Not that this was my exact experience or anything, but that’s the feeling I had while ripping across the flat-water of this shallow bay in 30mph winds: I should have made the effort to find this spot years ago. This place was here when I began my kite surfing adventures 10 years earlier at the other end of the lake. You know, the popular end with all the people. All those days of sketchy launches, gusty winds bottle-necked between two mountain ranges and boat rescues in huge lake swell. Two summers, two kites destroyed and endless nests of tangled kite lines later, I learned how to stay upwind. Like everything else, I had learned kiting the hard way, on this same lake, only to find a simple perfect solution had been right under my nose. I guess there’s lots of paths on your way to find perfection, all it took for me was experience gained from searching for it, a few failures along the way, and a little encouragement from friends to keep trying.
Wait a second, where was I?
Charging across the flat-water lagoon on my favorite twin-tip and congratulating myself on finally getting to this place, I almost didn’t see the sandbar submerged just four inches below the surface of the water. I stomped on the tail of my board and floated over the shallows and into the deep water swell of the bay. The waves outside the break were rolling in perfect parallels and made even bigger by running straight into the opposite current of the Missouri River. I rode for hours on my first trip to the spot, working my way a few miles up each shoreline and across the big open part of the lake that is seven miles wide at its widest point.
That’s it. This spot has it all: A clean fetch of wind away from the mountains, the biggest waves on the lake, access to the main body of water, a huge shallow-water playground with butter water and giants trees, sandbars and willows to jump over. There’s a big grassy area to launch and land safely and if anything happens or you don’t feel like swimming, you can stay in the cove where you never be in more than chest deep water. To top it off, there’s a wind meter that you can get a live wind update just six miles away. Brian told me all he looks for is “any wind with a little North in it and this place is rideable.” For a Montana kiter, if this isn’t a perfect place to kite, your standards are too high. Of course the wind doesn’t blow all the time, but that’s everywhere…….There are those mosquitos though.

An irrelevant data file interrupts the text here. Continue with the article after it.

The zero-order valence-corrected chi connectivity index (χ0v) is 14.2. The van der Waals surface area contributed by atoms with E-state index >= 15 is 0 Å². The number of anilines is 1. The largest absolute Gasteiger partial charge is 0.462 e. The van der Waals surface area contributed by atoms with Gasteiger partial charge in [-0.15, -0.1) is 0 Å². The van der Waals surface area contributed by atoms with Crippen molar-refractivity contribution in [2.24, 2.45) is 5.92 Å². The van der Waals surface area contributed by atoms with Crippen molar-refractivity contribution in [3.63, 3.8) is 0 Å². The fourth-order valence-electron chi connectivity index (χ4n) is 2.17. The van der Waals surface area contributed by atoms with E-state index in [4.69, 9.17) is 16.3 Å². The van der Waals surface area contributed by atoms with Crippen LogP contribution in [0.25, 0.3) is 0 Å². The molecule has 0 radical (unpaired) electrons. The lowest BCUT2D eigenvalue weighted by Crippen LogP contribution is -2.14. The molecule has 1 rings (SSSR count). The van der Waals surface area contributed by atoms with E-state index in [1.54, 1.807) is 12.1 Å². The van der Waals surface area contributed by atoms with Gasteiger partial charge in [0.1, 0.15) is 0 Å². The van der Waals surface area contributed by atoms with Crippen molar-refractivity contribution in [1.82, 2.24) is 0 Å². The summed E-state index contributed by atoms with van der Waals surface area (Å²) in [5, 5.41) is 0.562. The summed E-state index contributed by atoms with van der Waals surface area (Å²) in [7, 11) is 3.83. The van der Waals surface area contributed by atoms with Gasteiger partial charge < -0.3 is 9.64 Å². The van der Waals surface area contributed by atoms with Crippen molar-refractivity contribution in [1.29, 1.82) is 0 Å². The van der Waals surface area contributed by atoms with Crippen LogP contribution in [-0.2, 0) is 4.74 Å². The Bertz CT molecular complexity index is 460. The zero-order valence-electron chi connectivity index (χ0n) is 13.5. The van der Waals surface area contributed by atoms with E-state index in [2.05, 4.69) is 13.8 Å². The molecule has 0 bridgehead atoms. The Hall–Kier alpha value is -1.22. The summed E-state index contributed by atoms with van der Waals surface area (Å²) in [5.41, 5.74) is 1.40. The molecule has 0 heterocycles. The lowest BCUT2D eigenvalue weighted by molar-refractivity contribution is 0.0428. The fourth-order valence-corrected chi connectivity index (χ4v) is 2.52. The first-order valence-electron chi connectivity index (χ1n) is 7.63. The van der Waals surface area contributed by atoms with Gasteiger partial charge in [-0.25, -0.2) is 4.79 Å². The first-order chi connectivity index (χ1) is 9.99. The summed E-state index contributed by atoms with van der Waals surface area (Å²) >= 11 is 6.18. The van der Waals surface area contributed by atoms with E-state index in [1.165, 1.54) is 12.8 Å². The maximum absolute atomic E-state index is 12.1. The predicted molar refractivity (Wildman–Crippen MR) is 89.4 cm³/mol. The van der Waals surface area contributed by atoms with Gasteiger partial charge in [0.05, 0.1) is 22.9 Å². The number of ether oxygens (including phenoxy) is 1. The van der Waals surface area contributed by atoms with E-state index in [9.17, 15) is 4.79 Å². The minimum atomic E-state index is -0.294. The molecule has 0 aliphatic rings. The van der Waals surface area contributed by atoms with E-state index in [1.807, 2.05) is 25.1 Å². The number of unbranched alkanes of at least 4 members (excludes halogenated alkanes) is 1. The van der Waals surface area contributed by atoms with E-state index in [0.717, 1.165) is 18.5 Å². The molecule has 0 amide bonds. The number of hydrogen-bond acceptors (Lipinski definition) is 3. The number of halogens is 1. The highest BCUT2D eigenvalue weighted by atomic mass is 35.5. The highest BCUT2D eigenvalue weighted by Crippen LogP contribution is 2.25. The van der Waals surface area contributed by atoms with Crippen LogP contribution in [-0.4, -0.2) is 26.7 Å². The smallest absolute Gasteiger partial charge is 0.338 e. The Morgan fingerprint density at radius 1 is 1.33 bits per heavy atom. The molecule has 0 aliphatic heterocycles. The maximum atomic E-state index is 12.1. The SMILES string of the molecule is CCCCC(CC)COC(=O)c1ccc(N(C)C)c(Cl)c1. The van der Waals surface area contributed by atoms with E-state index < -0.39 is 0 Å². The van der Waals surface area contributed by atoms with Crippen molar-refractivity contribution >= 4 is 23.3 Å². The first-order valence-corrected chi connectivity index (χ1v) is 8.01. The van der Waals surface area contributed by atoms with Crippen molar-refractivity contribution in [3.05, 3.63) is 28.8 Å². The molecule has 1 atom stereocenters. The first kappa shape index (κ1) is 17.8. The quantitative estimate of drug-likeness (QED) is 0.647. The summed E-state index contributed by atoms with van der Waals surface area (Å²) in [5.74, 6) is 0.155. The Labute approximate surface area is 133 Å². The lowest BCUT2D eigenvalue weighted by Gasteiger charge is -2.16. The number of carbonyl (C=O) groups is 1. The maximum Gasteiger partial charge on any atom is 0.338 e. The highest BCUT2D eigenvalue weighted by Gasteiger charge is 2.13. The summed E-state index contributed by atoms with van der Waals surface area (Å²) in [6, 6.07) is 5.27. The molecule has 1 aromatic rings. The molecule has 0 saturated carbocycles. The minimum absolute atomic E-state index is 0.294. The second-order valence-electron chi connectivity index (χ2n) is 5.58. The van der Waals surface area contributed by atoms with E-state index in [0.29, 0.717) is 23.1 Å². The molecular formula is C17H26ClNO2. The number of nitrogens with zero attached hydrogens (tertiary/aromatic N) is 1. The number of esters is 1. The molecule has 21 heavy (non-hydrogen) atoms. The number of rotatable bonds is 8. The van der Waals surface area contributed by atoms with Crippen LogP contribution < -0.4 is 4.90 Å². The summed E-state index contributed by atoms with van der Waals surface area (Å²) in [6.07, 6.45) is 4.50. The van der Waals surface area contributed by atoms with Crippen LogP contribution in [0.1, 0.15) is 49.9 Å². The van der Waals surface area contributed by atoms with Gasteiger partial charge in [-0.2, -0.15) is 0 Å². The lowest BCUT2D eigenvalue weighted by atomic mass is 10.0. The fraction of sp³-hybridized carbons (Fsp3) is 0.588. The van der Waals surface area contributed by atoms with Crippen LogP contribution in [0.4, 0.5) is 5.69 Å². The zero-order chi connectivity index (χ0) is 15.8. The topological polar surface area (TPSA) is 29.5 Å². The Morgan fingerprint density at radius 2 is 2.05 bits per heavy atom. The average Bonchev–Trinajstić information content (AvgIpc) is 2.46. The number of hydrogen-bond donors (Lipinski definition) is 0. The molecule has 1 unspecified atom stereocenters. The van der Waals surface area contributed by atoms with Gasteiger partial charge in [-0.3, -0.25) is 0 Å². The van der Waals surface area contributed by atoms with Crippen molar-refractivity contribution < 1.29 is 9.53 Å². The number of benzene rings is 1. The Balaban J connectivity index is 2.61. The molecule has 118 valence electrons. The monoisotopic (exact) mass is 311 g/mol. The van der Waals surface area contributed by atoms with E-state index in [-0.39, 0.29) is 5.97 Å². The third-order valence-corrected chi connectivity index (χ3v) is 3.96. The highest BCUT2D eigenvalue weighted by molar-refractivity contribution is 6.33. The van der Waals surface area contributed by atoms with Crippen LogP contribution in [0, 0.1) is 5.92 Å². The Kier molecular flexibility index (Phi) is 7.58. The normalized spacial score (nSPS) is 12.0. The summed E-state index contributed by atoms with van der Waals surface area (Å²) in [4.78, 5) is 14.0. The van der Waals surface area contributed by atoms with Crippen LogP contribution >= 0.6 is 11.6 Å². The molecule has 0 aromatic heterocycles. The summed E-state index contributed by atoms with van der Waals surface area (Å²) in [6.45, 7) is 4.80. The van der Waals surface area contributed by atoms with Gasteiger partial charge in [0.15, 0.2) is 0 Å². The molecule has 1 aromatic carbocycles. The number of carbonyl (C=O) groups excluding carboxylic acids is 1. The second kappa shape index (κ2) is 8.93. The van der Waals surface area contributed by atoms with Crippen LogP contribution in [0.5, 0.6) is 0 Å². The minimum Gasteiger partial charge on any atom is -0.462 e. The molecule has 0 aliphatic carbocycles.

Between sessions, I was glad I made the effort to bring a few of my cameras along. The clouds were rolling through, the wind ramped up and the sun light was a hue only found in early fall before sundown. I snapped some shots of my kite partner Brian going for it on an insanely perfect afternoon to kiteboard.
But this is Montana, and wind shifted to straight North out of nowhere and a giant cold front rolled in with a wall of dark clouds. I helped Brian land his kite just as the wind gusts hit 55mph and we got stung by cold rain.We called it a session and packed up to make the 15 minute trek back to the parking area.
As luck would have it, the mosquitos were gone and so were my fears of dengue fever and malaria. What remained was a smile on my face from finding kiteboarding perfection just 30 minutes from where I live. Even though it’s been right under my nose for ten years, I can’t fully blame myself for trying so hard to find it in other places around Montana. I’ve learned a lot from trying to find perfection elsewhere and I’ve come so close too: Martinsdale, Tiber and the North end of Flathead. These are all really great options and perfect in their own unique way. I’m still up for adventures, but I found a better definition of perfection and it’s close to home. I didn’t go looking too hard to find it and now that I’ve experienced it, I’ll keep going back again and again. No strings attached. Perfect.
To read more about this kiteboarding location and many others around the state of Montana go to http://www.montanakitesports.com